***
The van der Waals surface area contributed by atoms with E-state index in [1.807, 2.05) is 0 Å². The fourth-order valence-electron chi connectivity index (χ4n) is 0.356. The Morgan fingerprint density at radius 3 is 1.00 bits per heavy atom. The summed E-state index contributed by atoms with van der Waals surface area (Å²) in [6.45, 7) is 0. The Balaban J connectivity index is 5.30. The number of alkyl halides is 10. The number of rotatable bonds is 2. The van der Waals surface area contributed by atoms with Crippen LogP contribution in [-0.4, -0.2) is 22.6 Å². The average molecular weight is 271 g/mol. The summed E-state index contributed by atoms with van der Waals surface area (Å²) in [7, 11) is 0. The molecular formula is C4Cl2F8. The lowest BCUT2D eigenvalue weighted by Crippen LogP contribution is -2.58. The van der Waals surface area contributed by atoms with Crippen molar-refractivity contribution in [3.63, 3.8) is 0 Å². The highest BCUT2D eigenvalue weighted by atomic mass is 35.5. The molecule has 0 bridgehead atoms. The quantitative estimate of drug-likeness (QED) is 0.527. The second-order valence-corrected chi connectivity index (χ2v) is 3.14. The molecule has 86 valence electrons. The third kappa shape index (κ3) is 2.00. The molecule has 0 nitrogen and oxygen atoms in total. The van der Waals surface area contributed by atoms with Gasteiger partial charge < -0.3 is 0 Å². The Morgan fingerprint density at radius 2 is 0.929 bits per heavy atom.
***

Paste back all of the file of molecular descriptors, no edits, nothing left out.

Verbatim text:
The van der Waals surface area contributed by atoms with E-state index in [1.807, 2.05) is 0 Å². The fourth-order valence-electron chi connectivity index (χ4n) is 0.356. The Morgan fingerprint density at radius 3 is 1.00 bits per heavy atom. The summed E-state index contributed by atoms with van der Waals surface area (Å²) in [6.45, 7) is 0. The Balaban J connectivity index is 5.30. The number of alkyl halides is 10. The number of rotatable bonds is 2. The van der Waals surface area contributed by atoms with Crippen LogP contribution in [-0.4, -0.2) is 22.6 Å². The average molecular weight is 271 g/mol. The summed E-state index contributed by atoms with van der Waals surface area (Å²) in [7, 11) is 0. The molecular formula is C4Cl2F8. The lowest BCUT2D eigenvalue weighted by Crippen LogP contribution is -2.58. The van der Waals surface area contributed by atoms with Crippen molar-refractivity contribution in [3.63, 3.8) is 0 Å². The highest BCUT2D eigenvalue weighted by atomic mass is 35.5. The molecule has 0 bridgehead atoms. The quantitative estimate of drug-likeness (QED) is 0.527. The second-order valence-corrected chi connectivity index (χ2v) is 3.14. The molecule has 86 valence electrons. The third kappa shape index (κ3) is 2.00. The molecule has 0 nitrogen and oxygen atoms in total. The van der Waals surface area contributed by atoms with Gasteiger partial charge < -0.3 is 0 Å². The Morgan fingerprint density at radius 2 is 0.929 bits per heavy atom.